Also notice that during the entire proof of the inequalities, the things referred to were the experimenters, their choices and experimental results, they tables they draw up and so on. No mention is made of any theoretical framework or even of any theory making the predictions. Essentially, the theorem is not about theories at all, but says that if certain experimental results are obtained, namely counts of +1’s and -1’s which violate the inequalities, then the choices of one experimenter affect the results of a distant one.

The experiments were done to look for a evidence that the setting of one device can affect the results obtained on a distant one, and the evidence was certainly found. I’ll mention quantum mechanics for the first time in this post to point out that the role it had was to suggest what the experiments A, B and C should be.

R.

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11 Responses to “Bell’s inequality”

  1. physics musings » Blog Archive » Bell’s theorem Says:

    […] I just found a beautiful, elementary proof of Bell’s inequality at sci.physics.research. It’s the more transparent and intutive i’ve ever read, and, as an additional plus, no quantum mechanics is involved in the argument. In fact, i’ve liked it so much that have reproduced it as the first entry in my new ‘Bits and bolts’ section. […]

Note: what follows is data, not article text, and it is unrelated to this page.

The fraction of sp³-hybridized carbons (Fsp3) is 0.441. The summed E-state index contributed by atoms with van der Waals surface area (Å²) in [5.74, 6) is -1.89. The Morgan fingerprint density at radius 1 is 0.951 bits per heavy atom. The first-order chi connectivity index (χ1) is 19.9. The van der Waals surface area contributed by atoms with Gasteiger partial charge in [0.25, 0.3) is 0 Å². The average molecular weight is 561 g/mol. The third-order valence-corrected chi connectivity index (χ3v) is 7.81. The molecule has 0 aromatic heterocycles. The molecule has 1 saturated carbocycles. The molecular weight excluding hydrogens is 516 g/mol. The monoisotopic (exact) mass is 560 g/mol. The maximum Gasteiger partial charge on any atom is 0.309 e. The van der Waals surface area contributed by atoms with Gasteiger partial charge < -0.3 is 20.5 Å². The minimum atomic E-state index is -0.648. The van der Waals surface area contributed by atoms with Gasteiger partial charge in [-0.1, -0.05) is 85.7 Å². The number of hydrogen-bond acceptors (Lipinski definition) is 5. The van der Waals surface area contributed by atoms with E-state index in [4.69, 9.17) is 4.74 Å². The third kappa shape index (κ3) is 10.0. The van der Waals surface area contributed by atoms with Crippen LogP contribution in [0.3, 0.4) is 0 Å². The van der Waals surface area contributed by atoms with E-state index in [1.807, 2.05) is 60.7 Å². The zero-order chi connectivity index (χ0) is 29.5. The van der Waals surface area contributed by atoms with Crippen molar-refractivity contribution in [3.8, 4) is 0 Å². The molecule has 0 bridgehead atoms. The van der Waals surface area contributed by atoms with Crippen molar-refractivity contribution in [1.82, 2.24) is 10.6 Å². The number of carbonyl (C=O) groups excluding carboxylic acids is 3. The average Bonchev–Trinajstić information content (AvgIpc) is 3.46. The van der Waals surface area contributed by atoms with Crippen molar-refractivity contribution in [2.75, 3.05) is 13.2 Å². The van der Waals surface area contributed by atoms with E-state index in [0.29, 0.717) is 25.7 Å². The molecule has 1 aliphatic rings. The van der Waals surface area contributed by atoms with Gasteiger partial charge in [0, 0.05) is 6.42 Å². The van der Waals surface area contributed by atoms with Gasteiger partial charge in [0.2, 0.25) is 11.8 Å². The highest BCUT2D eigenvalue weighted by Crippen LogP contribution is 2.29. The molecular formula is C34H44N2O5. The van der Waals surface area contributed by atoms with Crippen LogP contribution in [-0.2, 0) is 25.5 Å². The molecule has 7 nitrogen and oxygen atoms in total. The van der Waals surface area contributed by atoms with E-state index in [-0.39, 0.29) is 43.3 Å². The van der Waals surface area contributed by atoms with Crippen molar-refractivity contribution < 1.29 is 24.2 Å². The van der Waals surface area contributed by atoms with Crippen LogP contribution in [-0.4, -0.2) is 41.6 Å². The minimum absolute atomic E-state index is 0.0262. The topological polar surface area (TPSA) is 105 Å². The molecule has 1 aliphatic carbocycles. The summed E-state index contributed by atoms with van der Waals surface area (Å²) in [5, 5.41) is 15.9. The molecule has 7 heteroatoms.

2. Mike Says:

    I don’t really call something that takes that long to explain “beautiful, elementary and ituitive”!

    Bell’s Theorem (in its discrete binary form) is simply an inequality on set sizes:

    |Ac| + |Cb| >= |Ab|

    where sets A, B, C have complements a, b, c.

    The proof really is elementary Boolean algebra:

    The LHS is >= |Ac U Cb| (actually = because those sets are disjoint). Now intersect Ab with Ac U Cb to find that Ac U Cb contains Ab, whence the result.